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Holographic Measurement of Drop-on-Demand Drops in Flight

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The analysis of images of ink drops in flight can provide information about jet straightness, drop velocity and volume. However trade-offs between field of view, optical and digital resolution and other factors such as depth of field and optical distortion, limit the accuracy and amount of information available from a single image. In-line, digital holograms of drops in flight can capture information from fields of view at least as large as the area of the digital sensor. Using mathematical reconstruction techniques particularly suited to sparse, small objects of regular geometry the accuracy of measurement can potentially be submicrometer on drop position and diameter.

This paper describes our experimental apparatus, hologram reconstruction techniques and the results of experiments on imaging drops. We also discuss techniques to improve the accuracy of the technique in the direction of the optical axis.
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Document Type: Research Article

Publication date: 2011-01-01

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  • For more than 30 years, IS&T's series of digital printing conferences have been the leading forum for discussion of advances and new directions in 2D and 3D printing technologies. A comprehensive, industry-wide conference that brings together industry and academia, this meeting includes all aspects of the hardware, materials, software, images, and applications associated with digital printing systems?particularly those involved with additive manufacturing and fabrication?including bio-printing, printed electronics, page-wide, drop-on-demand, desktop and continuous ink jet, toner-based systems, and production digital printing, as well as the engineering capability, optimization, and science involved in these fields. In 2016, the conference changed its name formally to Printing for Fabrication to better reflect the content of the meeting and the evolving technology of printing.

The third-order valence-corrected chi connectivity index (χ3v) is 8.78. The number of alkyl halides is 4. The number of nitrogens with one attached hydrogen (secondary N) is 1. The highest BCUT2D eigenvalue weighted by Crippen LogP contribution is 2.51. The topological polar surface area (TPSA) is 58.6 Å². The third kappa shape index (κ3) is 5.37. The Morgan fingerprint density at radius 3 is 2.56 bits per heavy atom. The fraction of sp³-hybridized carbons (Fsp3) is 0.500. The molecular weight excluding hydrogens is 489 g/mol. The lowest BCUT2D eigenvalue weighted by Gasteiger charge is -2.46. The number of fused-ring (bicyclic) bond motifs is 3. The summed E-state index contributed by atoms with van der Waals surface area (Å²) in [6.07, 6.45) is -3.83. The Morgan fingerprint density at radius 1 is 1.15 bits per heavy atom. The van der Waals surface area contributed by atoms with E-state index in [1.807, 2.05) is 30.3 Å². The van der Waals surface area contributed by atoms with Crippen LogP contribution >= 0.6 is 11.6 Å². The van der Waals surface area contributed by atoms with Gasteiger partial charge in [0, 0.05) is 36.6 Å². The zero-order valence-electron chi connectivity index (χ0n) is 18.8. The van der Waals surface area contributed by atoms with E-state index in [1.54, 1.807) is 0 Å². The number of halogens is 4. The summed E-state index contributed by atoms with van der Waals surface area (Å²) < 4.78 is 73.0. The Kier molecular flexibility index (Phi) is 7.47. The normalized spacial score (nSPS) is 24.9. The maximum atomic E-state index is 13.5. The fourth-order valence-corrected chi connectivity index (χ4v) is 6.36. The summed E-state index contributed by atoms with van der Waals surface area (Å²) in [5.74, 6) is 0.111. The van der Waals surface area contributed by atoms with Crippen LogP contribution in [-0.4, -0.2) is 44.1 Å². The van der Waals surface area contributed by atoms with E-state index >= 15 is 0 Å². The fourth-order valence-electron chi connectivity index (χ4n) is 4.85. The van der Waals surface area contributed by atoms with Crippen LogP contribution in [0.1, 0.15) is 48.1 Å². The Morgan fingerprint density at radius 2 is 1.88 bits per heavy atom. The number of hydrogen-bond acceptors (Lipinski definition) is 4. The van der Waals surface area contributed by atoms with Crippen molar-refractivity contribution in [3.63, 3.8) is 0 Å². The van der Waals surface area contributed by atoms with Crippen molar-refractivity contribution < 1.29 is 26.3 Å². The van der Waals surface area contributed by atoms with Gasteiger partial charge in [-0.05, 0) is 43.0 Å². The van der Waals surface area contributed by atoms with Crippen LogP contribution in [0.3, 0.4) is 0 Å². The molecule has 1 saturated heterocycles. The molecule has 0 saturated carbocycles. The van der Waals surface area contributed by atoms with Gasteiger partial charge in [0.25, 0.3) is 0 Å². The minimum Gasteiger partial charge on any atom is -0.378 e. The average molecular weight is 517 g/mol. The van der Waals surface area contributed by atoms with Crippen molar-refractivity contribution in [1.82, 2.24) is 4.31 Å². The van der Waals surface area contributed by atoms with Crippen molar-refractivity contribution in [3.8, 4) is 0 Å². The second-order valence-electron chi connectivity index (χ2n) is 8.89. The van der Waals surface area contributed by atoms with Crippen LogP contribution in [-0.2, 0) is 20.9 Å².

Please note: For purposes of its Digital Library content, IS&T defines Open Access as papers that will be downloadable in their entirety for free in perpetuity. Copyright restrictions on papers vary; see individual paper for details.

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